Hidden-object games are a hot commodity in the world of casual gaming. In fact, it seems like a new iteration appears on a weekly basis. This we can attribute, primarily, to the popularity of the Mystery Case Files games.

Some are mere clones, stuffing the tried and true mechanic into a new suit of clothes (in this case, different rooms). Others offer a unique twist causing them stand out from the crowd and, hopefully, improve the genre. Mortimer Beckett and the Secrets of Spooky Manor is destined to be one of the latter.

Mortimer Beckett’s great uncle, Jerome, needs help. A letter from the eccentric old coot made that evident, relating a story about a mysterious machine he built, a missing starter unit and several unidentified parties who pilfered it. Now the device, reduced to parts, is scattered throughout his uncle’s manor and Mortimer is urgently needed to locate and reassemble them, and get the machine working. What is this contraption? Who scattered its components? And, what happened to his uncle? Questions Mortimer must answer once he arrives at the estate.

A mix of hidden objects, puzzling solving and adventure, Mortimer Beckett and the Secrets of Spooky Manor brings together several elements that give the genre a needed boost. While the goal is similar to other seek-and-find games, Spooky Manor breaks up the action a bit differently than its brethren. Actually, it breaks up the objects themselves. And, that’s what makes it dissimilar from earlier hidden-object games.

Unlike genre favorites, the objects you’re looking for here are fractured into disparate parts. So, rather than looking for, say, a phonograph record, you’re looking for several parts that, when assembled, create the object in question. Imagine dropping that record onto the floor and having it shatter into four pieces. Then, stashing those pieces around a room so they blend with the environment. The end result is an increased challenge since a complete record is visually easier to identify than the pieces of a broken one.

Moreover, two objects types need to be located, Misplaced and Puzzle items. All Misplaced items need to be returned to their correct location in a room. For instance, a faceplate on a clock or a stuffed animal among several others. Hot spots identify the locations where these objects need to be placed (indicated by a rotating gear when the mouse cursor hovers over them). Puzzle items, conversely, are used to initiate an action such as unlocking a chest, obtaining an item or opening an entry point to another floor in the manor. In all, 129 objects, split into over 400 pieces, need to be found and assembled.

A mix of four objects, pictured in boxes at the bottom of the screen, must be collected from each room. As you locate the individual pieces, that portion of the image is removed showing you how much of the object remains to be discovered. Some parts, however, are not visible at first. You must return another misplaced object to its location first to reveal them. For example, use a clock key on a cuckoo clock and the cuckoo pops out with a missing piece of an item in its mouth.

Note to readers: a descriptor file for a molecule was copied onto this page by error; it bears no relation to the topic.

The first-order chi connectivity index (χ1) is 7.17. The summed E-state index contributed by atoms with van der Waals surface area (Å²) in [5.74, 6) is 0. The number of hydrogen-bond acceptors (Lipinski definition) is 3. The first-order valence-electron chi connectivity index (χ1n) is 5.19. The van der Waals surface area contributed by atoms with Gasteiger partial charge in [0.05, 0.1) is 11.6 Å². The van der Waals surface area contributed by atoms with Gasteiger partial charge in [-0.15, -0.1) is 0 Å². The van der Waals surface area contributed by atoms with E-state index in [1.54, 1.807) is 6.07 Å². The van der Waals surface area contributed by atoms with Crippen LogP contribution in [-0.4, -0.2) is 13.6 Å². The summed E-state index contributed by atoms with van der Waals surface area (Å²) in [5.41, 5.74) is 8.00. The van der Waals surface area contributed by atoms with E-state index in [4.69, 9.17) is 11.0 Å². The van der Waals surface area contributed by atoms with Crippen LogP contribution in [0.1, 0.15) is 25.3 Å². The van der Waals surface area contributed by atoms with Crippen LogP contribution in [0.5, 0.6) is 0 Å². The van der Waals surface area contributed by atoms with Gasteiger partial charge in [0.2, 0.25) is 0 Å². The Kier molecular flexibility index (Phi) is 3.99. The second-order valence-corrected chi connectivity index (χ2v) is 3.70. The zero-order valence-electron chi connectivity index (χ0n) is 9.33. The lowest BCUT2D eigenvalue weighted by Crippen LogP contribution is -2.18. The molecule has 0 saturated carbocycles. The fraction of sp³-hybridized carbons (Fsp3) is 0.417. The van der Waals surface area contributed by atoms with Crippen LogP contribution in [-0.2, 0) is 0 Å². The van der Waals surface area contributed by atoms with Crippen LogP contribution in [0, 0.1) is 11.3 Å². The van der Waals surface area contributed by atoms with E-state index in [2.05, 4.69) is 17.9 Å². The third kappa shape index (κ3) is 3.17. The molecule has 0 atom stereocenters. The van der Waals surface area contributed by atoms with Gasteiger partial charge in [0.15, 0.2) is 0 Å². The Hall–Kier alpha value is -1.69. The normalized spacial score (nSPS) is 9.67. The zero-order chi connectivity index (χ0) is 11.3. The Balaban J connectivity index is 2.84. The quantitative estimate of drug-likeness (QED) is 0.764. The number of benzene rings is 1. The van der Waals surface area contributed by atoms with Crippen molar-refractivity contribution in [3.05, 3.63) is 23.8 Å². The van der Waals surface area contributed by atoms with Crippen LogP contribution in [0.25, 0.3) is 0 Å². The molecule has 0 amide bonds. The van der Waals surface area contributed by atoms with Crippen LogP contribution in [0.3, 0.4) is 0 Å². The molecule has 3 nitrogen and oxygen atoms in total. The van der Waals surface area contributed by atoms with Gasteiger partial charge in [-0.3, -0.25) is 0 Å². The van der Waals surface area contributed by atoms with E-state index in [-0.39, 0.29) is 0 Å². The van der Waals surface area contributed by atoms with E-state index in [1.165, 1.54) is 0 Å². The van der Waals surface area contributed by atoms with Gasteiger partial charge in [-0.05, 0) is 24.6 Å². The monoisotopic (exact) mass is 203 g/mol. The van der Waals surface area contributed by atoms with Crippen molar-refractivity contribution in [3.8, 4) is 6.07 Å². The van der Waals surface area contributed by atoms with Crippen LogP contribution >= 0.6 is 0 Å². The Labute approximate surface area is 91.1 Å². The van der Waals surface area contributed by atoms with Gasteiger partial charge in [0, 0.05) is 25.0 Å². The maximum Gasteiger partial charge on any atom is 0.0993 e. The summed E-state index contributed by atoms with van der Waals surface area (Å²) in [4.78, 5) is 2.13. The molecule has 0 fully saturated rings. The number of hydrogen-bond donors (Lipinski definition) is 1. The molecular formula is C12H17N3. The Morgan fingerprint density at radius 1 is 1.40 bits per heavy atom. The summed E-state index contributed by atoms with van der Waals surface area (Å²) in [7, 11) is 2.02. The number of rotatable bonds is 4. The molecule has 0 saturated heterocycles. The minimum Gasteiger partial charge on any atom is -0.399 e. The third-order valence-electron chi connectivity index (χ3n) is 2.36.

But, there’s another twist. As you explore the manor, you do so floor-by-floor, several rooms at a time. Which means that an object needed to complete a puzzle in one room may actually be located in another. For instance, a hacksaw assembled in one room is required to cut through chains in another. So, you need to move back and forth between rooms. Each floor also houses a piece of the starter needed to get your uncle’s machine working, and a clue to his whereabouts.

Fortunately, you have no time constraints. You can play Spooky Manor at your own pace. The only penalty you’ll experience is from repeated random clicks. This disturbs the ghosts in residence and causes them to appear for a brief haunting. Yes, ghosts. They’re the shadowy “parties” responsible for stealing the parts you’re trying to recover. While they won’t hurt you, they do get in the way. But, eventually, they disappear and you can continue your search undisturbed.

Mortimer Beckett and the Secrets of Spooky Manor features a total of 31 rooms spread across eight floors. Each location is beautifully rendered with animated objects to add interest and a total of nine original music scores that accentuate the game’s eerie atmosphere. It’s an expertly designed and executed game that should appeal to all fans of the hidden-object genre when released, and is already rock solid in the preview build supplied to Gamezebo.

Plus, you can expect more adventures for Mortimer in what appears to be the first game in a new and entertaining series. Keep your eye on Gamezebo for the game’s release and our review of the final product. The sum of its parts should definitely be greater than the whole.